Fear-avoidance beliefs, disability, and participation in workers and non-workers with acute low back pain

I.E. Swinkels-Meewisse, J. Roelofs, A.L.M. Verbeek, R.A.B. Oostendorp, J.W.S. Vlaeyen

Research output: Contribution to journalArticleAcademicpeer-review

Abstract

Objectives: Fear-avoidance beliefs have been shown to be associated with disability and work status in patients with low back pain. Especially in acute low back pain, much research is needed to increase the knowledge concerning the role of fear-avoidance beliefs and its associated avoidance behavior in the influence on disability and the participation in daily and social life activities. The Fear-Avoidance Beliefs Questionnaire is developed to measure such beliefs and has become increasingly popular for use in primary care practice. The aim of the current study was: 1) to investigate the factor structure of the Fear-Avoidance Beliefs Questionnaire in a population of patients with acute low back pain by means of confirmatory factor analysis; 2) to examine the relationship between fear-avoidance beliefs and perceived disability, as well as participation in daily and social life; and 3) to investigate whether perceived disability mediates the association between pain and participation and between fear-avoidance beliefs and participation. Methods: The study has a cross-sectional design and was performed on a sample of 615 patients with acute low back pain in primary care settings in The Netherlands. Patients completed a visual analogue scale for pain, the Roland Disability Questionnaire, the Fear-Avoidance Beliefs Questionnaire, a sociodemographic questionnaire, and 5 participation items. Results: Confirmatory factor analysis corroborated the 2-factor Structure of the Fear-Avoidance Beliefs Questionnaire as found by Waddell et al. Investigation of the association between fear-avoidance beliefs and perceived disability or participation was performed for workers and nonworkers separately. The 2 subscales of the Fear-Avoidance Belief's Questionnaire were significantly associated with perceived disability and participation, although there were differences between the samples. Perceived disability was significantly predicted by pain intensity and fear-avoidance beliefs. Perceived disability significantly predicted participation, and finally, the mediational role of perceived disability was supported. Discussion: In the early stage of low back pain, the reduction of pain and fear-avoidance beliefs might increase the level of activity, which might foster increased participation in daily and social life activities.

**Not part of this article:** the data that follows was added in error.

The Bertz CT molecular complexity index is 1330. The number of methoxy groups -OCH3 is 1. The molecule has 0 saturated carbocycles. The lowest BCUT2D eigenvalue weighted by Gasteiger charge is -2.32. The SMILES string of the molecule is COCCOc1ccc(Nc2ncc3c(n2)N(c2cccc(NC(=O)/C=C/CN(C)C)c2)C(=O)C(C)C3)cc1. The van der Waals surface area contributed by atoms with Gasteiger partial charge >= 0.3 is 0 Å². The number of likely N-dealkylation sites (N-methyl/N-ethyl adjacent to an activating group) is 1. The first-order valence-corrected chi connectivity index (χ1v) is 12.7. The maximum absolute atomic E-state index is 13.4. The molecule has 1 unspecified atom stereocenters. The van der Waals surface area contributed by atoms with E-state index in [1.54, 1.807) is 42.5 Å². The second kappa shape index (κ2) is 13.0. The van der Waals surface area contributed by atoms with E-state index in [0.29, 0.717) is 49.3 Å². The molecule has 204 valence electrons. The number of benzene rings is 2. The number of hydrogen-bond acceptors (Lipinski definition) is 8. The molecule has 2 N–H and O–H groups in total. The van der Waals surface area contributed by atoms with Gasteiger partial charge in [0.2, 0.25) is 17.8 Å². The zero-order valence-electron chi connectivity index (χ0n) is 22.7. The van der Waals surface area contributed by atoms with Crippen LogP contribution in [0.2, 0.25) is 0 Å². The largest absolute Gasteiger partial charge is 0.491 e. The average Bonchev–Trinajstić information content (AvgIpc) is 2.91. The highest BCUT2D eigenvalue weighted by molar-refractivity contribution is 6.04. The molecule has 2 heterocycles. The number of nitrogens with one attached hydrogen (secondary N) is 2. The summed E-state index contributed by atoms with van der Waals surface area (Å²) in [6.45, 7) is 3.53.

Original languageEnglish
Pages (from-to)45-54
JournalClinical Journal of Pain
Volume22
Issue number1
DOIs
Publication statusPublished - 1 Jan 2006

Cite this